[PhD Thesis Presentation_Zoom] - Po-Shun Chuang - "From Polyps to Colonies: Applying polyp bail-out to study coral coloniality"
Presenter: Po-Shun Chuang
Supervisor: Satoshi Mitarai
Unit: Marine Biophysics
Title: From Polyps to Colonies: Applying polyp bail-out to study coral coloniality
Colonial lifestyles have been adopted by the majority of shallow-water stony corals (Cnidaria; Scleractinia), as they facilitate coral responses to environmental changes. Polyp bail-out, a coral stress response featuring colony dissociation and polyp detachment, offers a platform to study coloniality in stony corals. However, employing bailed-out polyps in coral research requires greater understanding of the biology of this stress response.
This thesis investigates the molecular basis of polyp bail-out in Pocillopora acuta, a branching coral that is common in the oceans around Okinawa, Japan, and examines bailed-out polyps to study the biological foundation of coral coloniality. First, I probe molecular mechanisms involved in hyperosmosis-induced polyp bail-out, based upon a P. acuta transcriptome assembly. Then, I monitor morphological and genetic changes of solitary P. acuta polyps after the induced bail-out response. Finally, I explore transcriptional profiles of bailed-out polyps and those of intact colonies in order to identify differences between corals at different levels of structural and social complexity.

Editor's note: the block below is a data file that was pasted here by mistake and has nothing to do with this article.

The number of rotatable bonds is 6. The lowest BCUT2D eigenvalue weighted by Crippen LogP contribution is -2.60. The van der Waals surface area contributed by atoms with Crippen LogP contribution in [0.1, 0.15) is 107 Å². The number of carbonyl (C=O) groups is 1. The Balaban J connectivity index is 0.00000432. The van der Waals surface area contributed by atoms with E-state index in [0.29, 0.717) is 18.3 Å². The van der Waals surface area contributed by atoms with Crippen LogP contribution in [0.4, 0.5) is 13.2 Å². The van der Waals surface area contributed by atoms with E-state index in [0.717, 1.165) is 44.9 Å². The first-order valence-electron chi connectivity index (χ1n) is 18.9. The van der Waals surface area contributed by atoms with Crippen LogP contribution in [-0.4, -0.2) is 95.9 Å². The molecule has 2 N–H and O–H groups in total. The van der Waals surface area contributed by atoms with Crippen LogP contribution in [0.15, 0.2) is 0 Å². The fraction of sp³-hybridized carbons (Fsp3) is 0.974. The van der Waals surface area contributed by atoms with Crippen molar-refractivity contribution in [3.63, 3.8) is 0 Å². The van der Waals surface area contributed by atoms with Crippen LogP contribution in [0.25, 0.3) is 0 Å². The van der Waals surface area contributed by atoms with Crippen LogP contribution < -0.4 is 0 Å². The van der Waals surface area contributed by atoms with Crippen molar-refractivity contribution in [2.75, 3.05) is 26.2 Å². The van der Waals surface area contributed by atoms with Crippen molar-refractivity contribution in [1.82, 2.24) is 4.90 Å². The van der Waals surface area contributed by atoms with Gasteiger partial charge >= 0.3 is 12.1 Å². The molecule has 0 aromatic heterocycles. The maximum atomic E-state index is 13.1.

Based on transcriptomic data, activation of TNF and FGF signaling pathways was identified during initiation of polyp bail-out, possibly linking them to the colony-dissociation and polyp-detachment processes in bail-out, respectively. Under ambient conditions, about half of bailed-out polyps displayed morphological recovery and genetic resumption of fundamental cellular processes within five days. When compared to recovered solitary polyps, healthy colonies showed activation of genes for neurological and circulatory system development and those with potential molecular transport regulatory functions. Furthermore, in response to environmental stresses, few genetic changes were shared by polyps and colonies, suggesting that coloniality promotes distinctively different stress responses, probably enhancing fitness in stony corals. Interestingly, transcriptomic data also revealed possible participation of the activin signaling system in development of coloniality.
This thesis presents a robust polyp bail-out induction protocol and develops a foundation for its application to coral research. Using this new research model, this thesis presents the first molecular-level study of coral coloniality and identifies genes potentially participating in functional integration of coral colonies, which are expected to be fruitful topics for future studies.